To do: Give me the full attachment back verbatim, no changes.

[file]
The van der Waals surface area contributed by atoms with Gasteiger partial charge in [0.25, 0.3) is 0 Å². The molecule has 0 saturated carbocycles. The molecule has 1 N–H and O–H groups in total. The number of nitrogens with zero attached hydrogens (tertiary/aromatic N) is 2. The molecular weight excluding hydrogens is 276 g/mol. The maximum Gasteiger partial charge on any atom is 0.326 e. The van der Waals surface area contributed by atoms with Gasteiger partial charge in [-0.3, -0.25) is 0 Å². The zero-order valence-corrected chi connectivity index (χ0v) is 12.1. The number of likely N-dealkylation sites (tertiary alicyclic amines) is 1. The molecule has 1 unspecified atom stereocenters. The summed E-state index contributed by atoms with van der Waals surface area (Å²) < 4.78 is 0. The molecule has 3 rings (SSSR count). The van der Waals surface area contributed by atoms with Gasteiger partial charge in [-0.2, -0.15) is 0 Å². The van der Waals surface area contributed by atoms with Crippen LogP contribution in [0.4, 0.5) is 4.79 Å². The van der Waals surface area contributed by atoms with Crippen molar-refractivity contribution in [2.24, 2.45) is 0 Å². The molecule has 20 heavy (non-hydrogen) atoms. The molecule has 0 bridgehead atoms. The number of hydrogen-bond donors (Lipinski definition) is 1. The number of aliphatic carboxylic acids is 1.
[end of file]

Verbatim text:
The van der Waals surface area contributed by atoms with Gasteiger partial charge in [0.25, 0.3) is 0 Å². The molecule has 0 saturated carbocycles. The molecule has 1 N–H and O–H groups in total. The number of nitrogens with zero attached hydrogens (tertiary/aromatic N) is 2. The molecular weight excluding hydrogens is 276 g/mol. The maximum Gasteiger partial charge on any atom is 0.326 e. The van der Waals surface area contributed by atoms with Gasteiger partial charge in [-0.3, -0.25) is 0 Å². The zero-order valence-corrected chi connectivity index (χ0v) is 12.1. The number of likely N-dealkylation sites (tertiary alicyclic amines) is 1. The molecule has 1 unspecified atom stereocenters. The summed E-state index contributed by atoms with van der Waals surface area (Å²) < 4.78 is 0. The molecule has 3 rings (SSSR count). The van der Waals surface area contributed by atoms with Gasteiger partial charge in [-0.2, -0.15) is 0 Å². The van der Waals surface area contributed by atoms with Crippen LogP contribution in [0.4, 0.5) is 4.79 Å². The van der Waals surface area contributed by atoms with Crippen molar-refractivity contribution in [2.24, 2.45) is 0 Å². The molecule has 20 heavy (non-hydrogen) atoms. The molecule has 0 bridgehead atoms. The number of hydrogen-bond donors (Lipinski definition) is 1. The number of aliphatic carboxylic acids is 1.